Our department offers outstanding training and guidance in the field of genetics.
We enthusiastically invite undergraduate and graduate students, postdoctoral scholars, and visiting scientists to join our research community. Our faculty members are committed to nurturing the professional growth of individuals within their labs and are renowned for their expertise in genetics, genomics, molecular biology, and genetic research methodologies.
The genetics department at Washington University School of Medicine is dedicated to attracting talented young researchers and fostering an environment that supports their growth and development.
Postdoctoral researchers play a crucial and essential role in Genetics Department’s research endeavors.
Most graduate students in the Genetics Department are participants in the Division of Biological and Biomedical Sciences (DBBS) programs. This umbrella PhD program, initiated in 1973 and nearing its 50th anniversary, has proven to be an influential model for numerous cross-disciplinary PhD research programs nationwide, including genetics.
Computational & Systems Biology
The goal of the Computational & Systems Biology (CSB) program is to train the next generation of scientists in technology-intensive, quantitative, systems-level approaches to molecular biology. We look for graduate students who are as comfortable operating the latest high end instrumentation as they are manipulating the mathematical formalisms that are required to make sense of their data. It is our hope that the students who join the CSB will apply these approaches to unraveling the complex genetic circuits that control the cell and statistical approaches to understanding the genetics of human disease. Learn More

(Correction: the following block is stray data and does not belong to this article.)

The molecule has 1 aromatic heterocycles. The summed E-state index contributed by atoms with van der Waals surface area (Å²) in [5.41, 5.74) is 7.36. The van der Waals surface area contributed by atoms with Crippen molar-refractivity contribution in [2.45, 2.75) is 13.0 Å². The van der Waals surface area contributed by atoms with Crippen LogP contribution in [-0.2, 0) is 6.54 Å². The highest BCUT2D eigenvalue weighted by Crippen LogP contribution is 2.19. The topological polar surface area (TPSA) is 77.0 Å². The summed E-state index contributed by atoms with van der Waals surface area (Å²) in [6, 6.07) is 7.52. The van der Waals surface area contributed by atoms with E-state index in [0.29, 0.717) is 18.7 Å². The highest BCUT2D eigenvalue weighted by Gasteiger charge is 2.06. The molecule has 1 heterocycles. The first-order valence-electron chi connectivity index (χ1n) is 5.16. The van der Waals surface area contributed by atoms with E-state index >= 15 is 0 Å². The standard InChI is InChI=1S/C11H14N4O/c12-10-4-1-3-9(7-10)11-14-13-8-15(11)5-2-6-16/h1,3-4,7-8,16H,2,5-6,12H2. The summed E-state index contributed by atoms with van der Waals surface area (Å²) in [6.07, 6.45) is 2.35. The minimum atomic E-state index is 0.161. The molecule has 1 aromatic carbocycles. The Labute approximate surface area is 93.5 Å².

Molecular Genetics & Genomics
Students in the Molecular Genetics & Genomics (MGG) program will typically take five (5) courses during their first year, although students with master’s degrees have the option of taking fewer classes. Students will participate in three lab rotations during the fall and spring semesters of Year 1 to identify a thesis lab. Learn More
Within the DBBS, there are a total of 12 separate and self-contained PhD programs, with the Genetics Program being one of the prominent ones. DBBS students benefit from a broad pool of over 550 faculty mentors spanning across the School of Medicine. Additionally, faculty members in the Genetics Department are also actively involved in mentoring PhD students from various other DBBS programs.
For nearly three decades, the Genetics Department has passionately pursued the path of science education and outreach, participating in innovative programs that elevate the impact of teaching and learning for our entire community.